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Local engineer brings STEM to Tahoe students with mobile learning lab

Laney Griffo
lgriffo@tahoedailytribune.com

 

SOUTH LAKE TAHOE, Calif. — With the pandemic halting most in classroom learning, one South Lake Tahoe man is bringing education to the students wherever they are.

David Wise, co-founder of Tahoe STEM Camp at Lake Tahoe Community College, launched the mobile Tahoe STEM Academy in August.

“I wanted to expand [the camp] even more,” Wise said. “The mobile STEM academy helps kids that are super passionate and want to go beyond what’s offered at the camp.”



STEM education is the expansion and combination of science, technology, engineering and mathematics.

Wise grew up on the South Shore, attending Lake Tahoe Unified School District schools. He got his degree in mechanical and oceanic engineering from Massachusetts Institute of Technology. During his time at MIT, he helped develop STEM based curriculums at middle schools and high schools, a job he really enjoyed.



“I’m passionate about teaching science to students,” Wise said.

When he moved back to South Lake, he wanted to continue helping young people learn STEM, leading him to help start the Tahoe STEM Camp with local businesswoman and scientist Jamie Orr.

The camp is offered over four weeks from mid-July to mid-August and is available for students starting at 6 years of age through middle school.

The combination of wanting to offer students more in depth learning and because hands-on learning had basically stopped because of COVID, led Wise to start the mobile STEM Academy.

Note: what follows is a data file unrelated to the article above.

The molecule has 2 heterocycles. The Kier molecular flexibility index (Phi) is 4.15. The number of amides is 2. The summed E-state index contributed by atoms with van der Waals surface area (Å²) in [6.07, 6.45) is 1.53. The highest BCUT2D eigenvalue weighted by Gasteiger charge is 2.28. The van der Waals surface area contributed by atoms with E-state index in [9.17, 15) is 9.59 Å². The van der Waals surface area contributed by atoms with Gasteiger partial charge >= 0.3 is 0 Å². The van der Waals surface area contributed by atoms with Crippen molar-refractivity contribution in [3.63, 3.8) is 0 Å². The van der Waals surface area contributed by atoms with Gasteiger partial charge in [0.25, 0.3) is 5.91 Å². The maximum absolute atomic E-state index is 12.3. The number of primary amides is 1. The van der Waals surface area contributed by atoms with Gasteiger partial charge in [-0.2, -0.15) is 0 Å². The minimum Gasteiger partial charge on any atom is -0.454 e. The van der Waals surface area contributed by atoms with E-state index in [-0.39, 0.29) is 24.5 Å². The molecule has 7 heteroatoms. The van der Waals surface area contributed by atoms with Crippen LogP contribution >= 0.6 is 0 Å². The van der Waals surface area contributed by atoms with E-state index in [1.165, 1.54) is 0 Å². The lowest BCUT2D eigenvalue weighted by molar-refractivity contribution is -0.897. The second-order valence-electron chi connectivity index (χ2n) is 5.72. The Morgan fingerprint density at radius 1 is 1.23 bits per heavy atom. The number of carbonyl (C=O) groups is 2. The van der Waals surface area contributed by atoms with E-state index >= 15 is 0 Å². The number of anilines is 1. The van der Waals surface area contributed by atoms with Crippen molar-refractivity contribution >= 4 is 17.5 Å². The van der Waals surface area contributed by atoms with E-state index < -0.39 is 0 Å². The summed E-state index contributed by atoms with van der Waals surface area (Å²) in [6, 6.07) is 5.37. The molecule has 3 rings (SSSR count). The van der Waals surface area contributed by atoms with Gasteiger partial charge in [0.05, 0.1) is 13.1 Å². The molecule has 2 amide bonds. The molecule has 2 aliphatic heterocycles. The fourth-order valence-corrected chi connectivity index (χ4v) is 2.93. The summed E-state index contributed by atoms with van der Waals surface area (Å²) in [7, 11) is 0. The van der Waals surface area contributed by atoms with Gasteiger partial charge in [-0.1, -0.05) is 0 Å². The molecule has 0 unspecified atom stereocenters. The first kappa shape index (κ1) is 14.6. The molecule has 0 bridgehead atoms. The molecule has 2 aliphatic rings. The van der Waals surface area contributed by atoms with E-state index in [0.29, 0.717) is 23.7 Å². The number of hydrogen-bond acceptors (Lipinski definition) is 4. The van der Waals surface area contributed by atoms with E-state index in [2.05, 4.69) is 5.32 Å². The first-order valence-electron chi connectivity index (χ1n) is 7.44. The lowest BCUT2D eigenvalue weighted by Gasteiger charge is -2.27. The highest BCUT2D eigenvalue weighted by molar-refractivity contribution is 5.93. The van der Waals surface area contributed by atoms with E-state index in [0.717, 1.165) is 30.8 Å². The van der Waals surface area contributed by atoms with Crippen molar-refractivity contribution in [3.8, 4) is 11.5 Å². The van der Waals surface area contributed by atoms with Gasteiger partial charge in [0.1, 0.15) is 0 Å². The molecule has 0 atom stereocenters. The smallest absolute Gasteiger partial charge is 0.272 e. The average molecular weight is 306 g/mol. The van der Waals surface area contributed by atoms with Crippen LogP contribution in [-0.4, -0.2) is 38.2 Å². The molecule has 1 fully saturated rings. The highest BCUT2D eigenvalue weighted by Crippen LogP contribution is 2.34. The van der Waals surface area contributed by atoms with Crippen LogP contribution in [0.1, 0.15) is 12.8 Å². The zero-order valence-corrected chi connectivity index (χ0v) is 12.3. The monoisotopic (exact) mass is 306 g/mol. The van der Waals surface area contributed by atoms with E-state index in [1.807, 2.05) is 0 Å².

Wise wants to offer mountain town students the same opportunities students in big cities get. So he offers personalized private and group lessons in whatever STEM topic the students are most interested in such as building robotics, 3-D printing and electronics and programming.

During a session, he brings the mobile lab, with heaters so students can learn outside and tools for each student so they don’t have to share.

The group classes are for groups of four to six children that are roughly the same age. The class is taught over four, 3-hour sessions. All experience levels are accepted.

He’s excited about being able to expand the program once it’s safe to do so, including bigger groups and going into classrooms.

“I want to build a hub in Tahoe for STEM education for kids,” Wise said.

Wise knows the pandemic has created hard times for a lot of South Tahoe families and he doesn’t want money to hold students back from learning, so he’s offering scholarships for students.

“Education should be equitable,” Wise said.

For more information, visit http://www.tahoestemacademy.com.


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